And electric aircraft are safer. Without hundreds of gallons of jet fuel on board, a plane is far less likely to catch fire in a crash.
Electric motors excite Clark for another reason: They've enabled him to build a "fly-by-wire" system that operates the plane with wired, and even wireless, controls, eliminating the need for mechanical moving parts.
When Clark was getting his bachelor's degree at Harvard University, he was awarded the 2004 Engineering Thesis of the Year for his work on flight dynamics and control algorithms. The control systems in Beta's aircraft, which he's been imagining for 15 years, allow the pilot to operate the plane more intuitively, such as by leaning in one direction or another to steer, bank and climb.
So, has he flown it yet?
"Oh, yeah!" Clark said with a huge smile. "That's the grin."
Clark's contagious enthusiasm for the project has attracted senior tech industry veterans from Vermont and beyond. Steve Arms is founder of what's now LORD Sensing-MicroStrain in Williston, which builds sensors used in everything from bridges to robotics to helicopters. Arms, who sold his company to LORD in 2012, heard about Clark's project via word of mouth and joined the team in November 2017. He's now using sensing technologies and software developed at MicroStrain on Beta's aircraft.
Arms, one of four former MicroStrain people who've joined Beta, described Clark as "indefatigable" and a "roll-up-your-sleeves-and-get-it-done" kind of guy. "Kyle can manage so many things at the same time [and] makes it look easy," Arms said. "It's wonderful and very inspiring to the team."
Another key hire was Artur Adib, a well-known name in Silicon Valley, who was a senior software developer at Twitter and Mozilla and a researcher at New Mexico's Los Alamos National Laboratory.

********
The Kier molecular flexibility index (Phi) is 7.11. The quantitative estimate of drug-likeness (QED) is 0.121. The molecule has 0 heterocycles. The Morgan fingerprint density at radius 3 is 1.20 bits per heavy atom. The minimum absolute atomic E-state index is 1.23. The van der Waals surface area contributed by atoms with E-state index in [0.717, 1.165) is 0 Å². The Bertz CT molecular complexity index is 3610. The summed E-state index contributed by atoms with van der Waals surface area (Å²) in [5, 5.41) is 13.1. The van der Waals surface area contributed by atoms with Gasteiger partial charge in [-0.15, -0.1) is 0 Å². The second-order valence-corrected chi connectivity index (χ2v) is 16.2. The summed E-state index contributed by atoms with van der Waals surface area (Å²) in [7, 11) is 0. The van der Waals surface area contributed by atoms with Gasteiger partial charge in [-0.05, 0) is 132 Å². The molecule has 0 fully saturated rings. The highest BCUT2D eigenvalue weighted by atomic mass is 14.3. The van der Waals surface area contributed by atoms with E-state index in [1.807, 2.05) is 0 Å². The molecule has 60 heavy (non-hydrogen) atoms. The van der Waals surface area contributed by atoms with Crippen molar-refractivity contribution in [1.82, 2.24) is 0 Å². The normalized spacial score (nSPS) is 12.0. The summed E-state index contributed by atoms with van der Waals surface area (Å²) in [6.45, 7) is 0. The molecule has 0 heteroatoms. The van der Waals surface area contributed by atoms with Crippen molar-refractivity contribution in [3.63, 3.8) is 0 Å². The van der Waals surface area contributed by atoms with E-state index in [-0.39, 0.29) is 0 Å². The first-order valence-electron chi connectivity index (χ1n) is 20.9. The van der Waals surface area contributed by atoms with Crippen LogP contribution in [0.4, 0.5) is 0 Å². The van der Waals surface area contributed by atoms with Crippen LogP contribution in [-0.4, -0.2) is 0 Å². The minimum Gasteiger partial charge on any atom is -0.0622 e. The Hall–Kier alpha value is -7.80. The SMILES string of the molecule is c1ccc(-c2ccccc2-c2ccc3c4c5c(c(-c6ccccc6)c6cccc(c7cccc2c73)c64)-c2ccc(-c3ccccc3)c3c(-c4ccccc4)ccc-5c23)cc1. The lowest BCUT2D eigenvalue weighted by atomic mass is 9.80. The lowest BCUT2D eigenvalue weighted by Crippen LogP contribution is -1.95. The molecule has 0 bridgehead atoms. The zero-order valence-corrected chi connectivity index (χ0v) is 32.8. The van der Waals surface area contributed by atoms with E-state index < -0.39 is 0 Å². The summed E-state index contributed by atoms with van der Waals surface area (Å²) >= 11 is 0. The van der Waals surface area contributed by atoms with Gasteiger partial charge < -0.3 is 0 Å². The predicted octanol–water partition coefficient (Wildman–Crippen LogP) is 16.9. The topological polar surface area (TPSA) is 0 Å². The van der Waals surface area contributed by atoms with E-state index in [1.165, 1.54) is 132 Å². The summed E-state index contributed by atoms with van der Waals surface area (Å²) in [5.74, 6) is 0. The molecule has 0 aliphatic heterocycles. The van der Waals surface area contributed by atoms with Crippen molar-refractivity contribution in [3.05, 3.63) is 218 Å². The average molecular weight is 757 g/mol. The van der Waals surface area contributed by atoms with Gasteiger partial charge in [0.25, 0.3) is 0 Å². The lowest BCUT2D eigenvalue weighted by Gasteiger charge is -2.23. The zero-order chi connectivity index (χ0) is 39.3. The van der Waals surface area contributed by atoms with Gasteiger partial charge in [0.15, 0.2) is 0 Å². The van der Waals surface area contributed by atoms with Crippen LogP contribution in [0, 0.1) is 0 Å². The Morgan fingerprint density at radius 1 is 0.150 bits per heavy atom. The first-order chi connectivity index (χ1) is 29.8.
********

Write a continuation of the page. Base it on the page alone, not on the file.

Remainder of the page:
Adib said he's actually found it advantageous to work in Vermont rather than Silicon Valley. "You avoid thinking like they do," he said. "If you're constantly surrounded by the same people talking about the same things all the time, there's a lot of groupthink that goes on. We don't have that here."
Adib cited another advantage to being headquartered in Vermont: easier access to the state's congressional delegation, the airport's leadership and, by extension, its Federal Aviation Administration staff. All of them, he noted, have been extremely supportive of this project.
Both Adib and Arms pointed to a perk of working at Beta: Because all of the team members need to understand the language, mechanics and physics of flight, Clark hired local flight instructors to train them to become licensed pilots. That's a new skill for Arms, though he used to fly with his father in the 1970s and '80s. Climbing aboard the Cessna 172 trainer, he said, was "like stepping into a time machine. It looked like my dad's plane and even smelled like his plane."
Vermonters won't get a look at Beta's new aircraft until next year, but O'Leary insisted it will be worth the wait.
"Electric aviation is the inevitable future. It's going to happen gradually over the next five to 50 years, beginning with short flights," he said. "This is an international business opportunity where a small company in Vermont can compete on the same playing field with the big boys."